The theatrical capital of the world, London is home to some of the most famous companies on the planet, often housed in glorious buildings. The number and variety of productions, and the standards of acting and directing, are unrivaled, and a London stage has also become the first port of call for many Hollywood stars looking to show off their thespian skills. The London stage accommodates both the traditional and the avant-garde and is, for the most part, accessible and reasonably affordable.
Pre-Theatre Dining -- Our particular pre-show favorites are Rules, for old English ambience, and traditional yet impeccable cooking; J. Sheekey, for theatrical interiors and some of the best seafood in the West End; Atelier de Joël Robuchon for Michelin-starred cooking and a great value, pre-theatre set menu; Koya for tasty noodle dishes to keep you full if the show goes on; and Mon Plaisir for the full Gallic experience, including French onion soup and fruits de mer platters.
Long-Running Shows -- In recent years the musical has come to dominate London's theatre heartland, to both the delight of audiences and the chagrin of many traditional producers. Latterly the trend for new musicals has been for two specific genres. First, there are those based around popular rock and pop acts, such as We Will Rock You at the Dominion Theatre, 268-269 Tottenham Court Rd., W1 (tel. 020/7927-0900; www. dominiontheatre.co.uk), featuring adaptations of songs by rock band Queen, and Mamma Mia! based on the music of Abba. Second are stage adaptations of films: musical versions of Dirty Dancing, Shrek, Lion King, Flashdance, and Legally Blonde have been packing in the crowds.
Those on the hunt for more traditional fare needn't despair, and long-running West End mainstays such as Les Misérables still play to appreciative crowds. Also, you're almost always guaranteed to find at least one Andrew Lloyd Webber production being performed somewhere in London, and currently both Phantom of the Opera and its sequel Love Never Dies occupy major London houses. And no guide to London theatre is complete without mentioning Agatha Christie's The Mousetrap, now in the 59th year of a record-shattering nonstop run. Since its premiere in 1952, this murder-mystery play has been performed more than 24,000 times, first at the Theatre Royal and now at St. Martin's Theatre, West St., WC2 (www.stmartins-theatre.co.uk). It has become as intrinsic a part of London as the ravens at the Tower of London.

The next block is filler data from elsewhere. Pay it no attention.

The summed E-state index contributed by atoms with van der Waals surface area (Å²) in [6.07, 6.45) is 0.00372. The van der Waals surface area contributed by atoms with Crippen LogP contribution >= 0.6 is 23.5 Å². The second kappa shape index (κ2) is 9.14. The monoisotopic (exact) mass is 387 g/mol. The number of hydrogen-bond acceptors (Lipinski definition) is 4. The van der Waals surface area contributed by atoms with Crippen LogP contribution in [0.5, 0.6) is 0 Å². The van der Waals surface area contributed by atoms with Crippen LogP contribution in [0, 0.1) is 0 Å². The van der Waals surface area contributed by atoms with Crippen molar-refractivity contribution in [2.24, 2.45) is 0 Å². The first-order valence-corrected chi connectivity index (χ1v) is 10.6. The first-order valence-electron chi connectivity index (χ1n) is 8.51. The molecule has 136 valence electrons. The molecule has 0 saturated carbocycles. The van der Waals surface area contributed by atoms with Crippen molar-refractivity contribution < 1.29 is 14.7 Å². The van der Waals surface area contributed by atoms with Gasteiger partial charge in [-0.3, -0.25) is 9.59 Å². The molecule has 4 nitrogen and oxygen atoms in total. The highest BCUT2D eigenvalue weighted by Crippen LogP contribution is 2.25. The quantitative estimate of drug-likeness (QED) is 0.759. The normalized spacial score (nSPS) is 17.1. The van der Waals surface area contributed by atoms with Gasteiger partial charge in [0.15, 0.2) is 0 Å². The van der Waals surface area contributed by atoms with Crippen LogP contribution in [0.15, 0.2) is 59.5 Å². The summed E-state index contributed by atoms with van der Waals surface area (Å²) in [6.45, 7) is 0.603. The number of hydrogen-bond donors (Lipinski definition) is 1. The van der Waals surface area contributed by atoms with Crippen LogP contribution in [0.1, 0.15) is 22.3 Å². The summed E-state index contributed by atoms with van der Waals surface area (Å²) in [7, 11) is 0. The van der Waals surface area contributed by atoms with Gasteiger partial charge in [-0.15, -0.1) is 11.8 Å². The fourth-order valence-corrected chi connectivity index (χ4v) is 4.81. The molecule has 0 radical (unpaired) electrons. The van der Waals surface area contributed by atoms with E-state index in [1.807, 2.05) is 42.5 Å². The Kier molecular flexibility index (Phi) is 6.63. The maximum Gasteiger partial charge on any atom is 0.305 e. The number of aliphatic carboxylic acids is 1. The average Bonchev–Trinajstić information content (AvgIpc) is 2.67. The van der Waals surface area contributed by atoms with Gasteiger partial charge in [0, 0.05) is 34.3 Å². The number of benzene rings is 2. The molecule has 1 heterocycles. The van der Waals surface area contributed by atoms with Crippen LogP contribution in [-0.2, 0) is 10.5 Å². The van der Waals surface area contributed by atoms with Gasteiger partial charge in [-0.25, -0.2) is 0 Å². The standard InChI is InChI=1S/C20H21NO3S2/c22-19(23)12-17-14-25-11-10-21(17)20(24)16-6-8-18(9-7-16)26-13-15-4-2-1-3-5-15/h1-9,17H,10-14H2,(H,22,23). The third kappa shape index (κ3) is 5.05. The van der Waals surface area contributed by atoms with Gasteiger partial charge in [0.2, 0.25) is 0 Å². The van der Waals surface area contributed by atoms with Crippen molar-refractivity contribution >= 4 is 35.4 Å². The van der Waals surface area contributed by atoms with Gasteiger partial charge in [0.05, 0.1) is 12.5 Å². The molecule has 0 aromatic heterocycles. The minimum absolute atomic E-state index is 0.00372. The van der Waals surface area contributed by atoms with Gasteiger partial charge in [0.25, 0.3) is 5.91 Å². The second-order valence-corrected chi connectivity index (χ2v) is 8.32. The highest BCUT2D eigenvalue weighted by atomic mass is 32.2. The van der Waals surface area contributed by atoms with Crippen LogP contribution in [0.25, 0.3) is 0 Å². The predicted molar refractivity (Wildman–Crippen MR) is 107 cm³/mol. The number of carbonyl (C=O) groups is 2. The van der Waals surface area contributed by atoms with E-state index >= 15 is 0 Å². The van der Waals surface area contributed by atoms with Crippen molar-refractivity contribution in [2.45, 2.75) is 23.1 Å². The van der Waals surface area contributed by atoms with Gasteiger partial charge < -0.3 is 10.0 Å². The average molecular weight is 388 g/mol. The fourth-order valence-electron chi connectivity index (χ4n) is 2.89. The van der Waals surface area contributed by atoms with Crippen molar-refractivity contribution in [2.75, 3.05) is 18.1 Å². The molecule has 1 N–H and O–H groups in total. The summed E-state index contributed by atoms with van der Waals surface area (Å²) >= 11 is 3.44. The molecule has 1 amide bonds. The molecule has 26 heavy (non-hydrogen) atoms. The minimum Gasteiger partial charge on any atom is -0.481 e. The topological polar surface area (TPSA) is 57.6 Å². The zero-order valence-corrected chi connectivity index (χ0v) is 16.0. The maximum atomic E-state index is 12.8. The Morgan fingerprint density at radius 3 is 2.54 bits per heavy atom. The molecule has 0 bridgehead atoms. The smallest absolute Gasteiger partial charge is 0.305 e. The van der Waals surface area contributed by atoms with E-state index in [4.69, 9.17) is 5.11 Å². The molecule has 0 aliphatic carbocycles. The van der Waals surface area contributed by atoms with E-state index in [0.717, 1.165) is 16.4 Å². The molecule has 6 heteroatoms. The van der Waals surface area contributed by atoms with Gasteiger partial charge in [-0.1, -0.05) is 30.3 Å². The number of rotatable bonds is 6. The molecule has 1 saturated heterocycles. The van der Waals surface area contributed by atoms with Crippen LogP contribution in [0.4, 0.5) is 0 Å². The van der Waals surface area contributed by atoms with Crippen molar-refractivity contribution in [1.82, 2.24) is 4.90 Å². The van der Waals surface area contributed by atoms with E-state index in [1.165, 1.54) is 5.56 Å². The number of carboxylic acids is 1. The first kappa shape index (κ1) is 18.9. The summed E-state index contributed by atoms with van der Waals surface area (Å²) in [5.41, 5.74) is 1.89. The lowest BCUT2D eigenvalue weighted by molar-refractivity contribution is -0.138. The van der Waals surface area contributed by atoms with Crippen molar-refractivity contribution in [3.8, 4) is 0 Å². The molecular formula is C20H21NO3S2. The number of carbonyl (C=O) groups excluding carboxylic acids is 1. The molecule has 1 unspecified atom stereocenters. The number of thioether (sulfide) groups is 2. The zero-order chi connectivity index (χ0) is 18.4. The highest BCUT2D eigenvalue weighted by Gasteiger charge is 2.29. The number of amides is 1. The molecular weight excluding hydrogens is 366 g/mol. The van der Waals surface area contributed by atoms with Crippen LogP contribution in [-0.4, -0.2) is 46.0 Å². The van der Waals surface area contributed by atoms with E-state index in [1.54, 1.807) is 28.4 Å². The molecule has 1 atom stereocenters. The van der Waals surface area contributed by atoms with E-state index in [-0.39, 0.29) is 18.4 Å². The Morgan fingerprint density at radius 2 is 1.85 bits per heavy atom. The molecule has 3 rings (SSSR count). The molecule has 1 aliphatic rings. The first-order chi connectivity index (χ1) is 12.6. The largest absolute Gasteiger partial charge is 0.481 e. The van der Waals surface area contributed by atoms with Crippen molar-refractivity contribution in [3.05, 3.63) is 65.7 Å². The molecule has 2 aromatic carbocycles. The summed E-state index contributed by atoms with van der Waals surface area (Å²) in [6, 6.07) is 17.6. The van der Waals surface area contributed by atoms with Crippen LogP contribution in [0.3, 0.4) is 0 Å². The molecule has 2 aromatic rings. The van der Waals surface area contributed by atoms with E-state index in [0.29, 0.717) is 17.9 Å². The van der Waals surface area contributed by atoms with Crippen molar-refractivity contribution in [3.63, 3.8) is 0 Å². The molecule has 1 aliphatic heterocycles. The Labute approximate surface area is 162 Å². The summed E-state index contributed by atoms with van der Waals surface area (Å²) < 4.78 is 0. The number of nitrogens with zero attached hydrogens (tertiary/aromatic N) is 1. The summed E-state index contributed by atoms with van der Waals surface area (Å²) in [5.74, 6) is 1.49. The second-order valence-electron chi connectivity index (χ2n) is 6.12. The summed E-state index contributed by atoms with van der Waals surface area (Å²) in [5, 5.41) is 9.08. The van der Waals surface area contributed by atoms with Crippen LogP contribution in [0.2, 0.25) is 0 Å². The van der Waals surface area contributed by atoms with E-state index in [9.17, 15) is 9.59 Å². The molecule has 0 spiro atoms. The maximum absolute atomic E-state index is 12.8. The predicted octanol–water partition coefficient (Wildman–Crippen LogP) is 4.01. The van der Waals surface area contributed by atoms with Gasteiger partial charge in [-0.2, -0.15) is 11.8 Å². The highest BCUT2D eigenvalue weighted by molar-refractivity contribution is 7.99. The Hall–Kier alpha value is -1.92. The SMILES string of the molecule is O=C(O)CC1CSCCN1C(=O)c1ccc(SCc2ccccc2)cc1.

Fringe Theatre -- Some of the best theatre in London is performed on the "fringe" -- at the dozens of venues devoted to alternative plays, revivals, contemporary drama, and musicals. These shows are usually more adventurous than established West End productions, and they're cheaper. Most offer discounted seats (often as much as 50% off) to students and seniors. Fringe theatres are scattered around London, so check listings in Time Out or websites such as Kulturefalsh.net or LeCool.com, both of which cover leftfield theatre.
To see specific shows, especially hits, purchase your tickets in advance. Ticket prices vary greatly depending on the seat and venue -- from £25 to £85 is typical. Occasionally gallery seats (the cheapest) are sold only on the day of the performance, so you'll have to head to the box office early in the day and return an hour before the performance to line up, because they're not reserved seats.